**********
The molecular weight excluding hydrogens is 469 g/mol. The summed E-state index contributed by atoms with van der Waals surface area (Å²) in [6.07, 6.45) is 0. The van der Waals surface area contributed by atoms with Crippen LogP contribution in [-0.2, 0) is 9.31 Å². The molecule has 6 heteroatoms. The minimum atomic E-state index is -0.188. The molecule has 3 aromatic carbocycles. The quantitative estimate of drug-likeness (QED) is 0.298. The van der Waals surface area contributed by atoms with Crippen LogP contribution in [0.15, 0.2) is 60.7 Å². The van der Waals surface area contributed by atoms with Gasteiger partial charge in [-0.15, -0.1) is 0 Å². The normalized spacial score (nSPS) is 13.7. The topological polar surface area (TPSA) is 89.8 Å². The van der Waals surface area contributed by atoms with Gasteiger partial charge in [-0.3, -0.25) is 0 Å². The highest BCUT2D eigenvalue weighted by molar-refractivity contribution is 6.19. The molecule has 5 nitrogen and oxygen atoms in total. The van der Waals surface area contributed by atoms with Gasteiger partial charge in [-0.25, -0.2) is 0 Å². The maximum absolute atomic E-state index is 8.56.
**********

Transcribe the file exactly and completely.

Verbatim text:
The molecular weight excluding hydrogens is 469 g/mol. The summed E-state index contributed by atoms with van der Waals surface area (Å²) in [6.07, 6.45) is 0. The van der Waals surface area contributed by atoms with Crippen LogP contribution in [-0.2, 0) is 9.31 Å². The molecule has 6 heteroatoms. The minimum atomic E-state index is -0.188. The molecule has 3 aromatic carbocycles. The quantitative estimate of drug-likeness (QED) is 0.298. The van der Waals surface area contributed by atoms with Crippen LogP contribution in [0.15, 0.2) is 60.7 Å². The van der Waals surface area contributed by atoms with Gasteiger partial charge in [-0.15, -0.1) is 0 Å². The normalized spacial score (nSPS) is 13.7. The topological polar surface area (TPSA) is 89.8 Å². The van der Waals surface area contributed by atoms with Gasteiger partial charge in [-0.3, -0.25) is 0 Å². The highest BCUT2D eigenvalue weighted by molar-refractivity contribution is 6.19. The molecule has 5 nitrogen and oxygen atoms in total. The van der Waals surface area contributed by atoms with Gasteiger partial charge in [-0.25, -0.2) is 0 Å². The maximum absolute atomic E-state index is 8.56.